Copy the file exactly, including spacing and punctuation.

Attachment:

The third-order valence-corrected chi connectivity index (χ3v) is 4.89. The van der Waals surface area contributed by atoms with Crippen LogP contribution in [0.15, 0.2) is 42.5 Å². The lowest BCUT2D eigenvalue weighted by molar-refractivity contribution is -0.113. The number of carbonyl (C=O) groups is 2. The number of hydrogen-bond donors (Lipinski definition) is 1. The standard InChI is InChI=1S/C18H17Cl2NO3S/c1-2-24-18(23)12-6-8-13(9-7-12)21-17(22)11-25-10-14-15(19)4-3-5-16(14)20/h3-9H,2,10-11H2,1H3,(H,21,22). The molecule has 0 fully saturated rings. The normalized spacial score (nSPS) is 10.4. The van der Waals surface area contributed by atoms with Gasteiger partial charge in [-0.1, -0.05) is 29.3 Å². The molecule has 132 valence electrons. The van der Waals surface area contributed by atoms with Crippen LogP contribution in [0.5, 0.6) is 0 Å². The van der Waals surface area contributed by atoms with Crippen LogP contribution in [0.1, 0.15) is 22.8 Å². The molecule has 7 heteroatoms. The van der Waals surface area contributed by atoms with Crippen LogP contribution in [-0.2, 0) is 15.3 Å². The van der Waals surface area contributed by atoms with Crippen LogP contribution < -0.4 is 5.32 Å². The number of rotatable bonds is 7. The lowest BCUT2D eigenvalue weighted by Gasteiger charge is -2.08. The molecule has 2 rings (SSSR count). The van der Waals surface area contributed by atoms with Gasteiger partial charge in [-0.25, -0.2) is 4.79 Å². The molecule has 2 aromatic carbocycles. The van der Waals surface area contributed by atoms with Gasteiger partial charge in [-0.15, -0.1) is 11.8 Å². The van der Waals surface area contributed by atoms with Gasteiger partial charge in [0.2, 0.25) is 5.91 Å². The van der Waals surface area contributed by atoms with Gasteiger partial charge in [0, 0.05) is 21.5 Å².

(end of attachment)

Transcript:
The third-order valence-corrected chi connectivity index (χ3v) is 4.89. The van der Waals surface area contributed by atoms with Crippen LogP contribution in [0.15, 0.2) is 42.5 Å². The lowest BCUT2D eigenvalue weighted by molar-refractivity contribution is -0.113. The number of carbonyl (C=O) groups is 2. The number of hydrogen-bond donors (Lipinski definition) is 1. The standard InChI is InChI=1S/C18H17Cl2NO3S/c1-2-24-18(23)12-6-8-13(9-7-12)21-17(22)11-25-10-14-15(19)4-3-5-16(14)20/h3-9H,2,10-11H2,1H3,(H,21,22). The molecule has 0 fully saturated rings. The normalized spacial score (nSPS) is 10.4. The van der Waals surface area contributed by atoms with Gasteiger partial charge in [-0.1, -0.05) is 29.3 Å². The molecule has 132 valence electrons. The van der Waals surface area contributed by atoms with Crippen LogP contribution in [0.5, 0.6) is 0 Å². The van der Waals surface area contributed by atoms with Crippen LogP contribution in [0.1, 0.15) is 22.8 Å². The molecule has 7 heteroatoms. The van der Waals surface area contributed by atoms with Crippen LogP contribution in [-0.2, 0) is 15.3 Å². The van der Waals surface area contributed by atoms with Crippen LogP contribution < -0.4 is 5.32 Å². The number of rotatable bonds is 7. The lowest BCUT2D eigenvalue weighted by Gasteiger charge is -2.08. The molecule has 2 rings (SSSR count). The van der Waals surface area contributed by atoms with Gasteiger partial charge in [-0.25, -0.2) is 4.79 Å². The molecule has 2 aromatic carbocycles. The van der Waals surface area contributed by atoms with Gasteiger partial charge in [-0.15, -0.1) is 11.8 Å². The van der Waals surface area contributed by atoms with Gasteiger partial charge in [0.2, 0.25) is 5.91 Å². The van der Waals surface area contributed by atoms with Gasteiger partial charge in [0, 0.05) is 21.5 Å².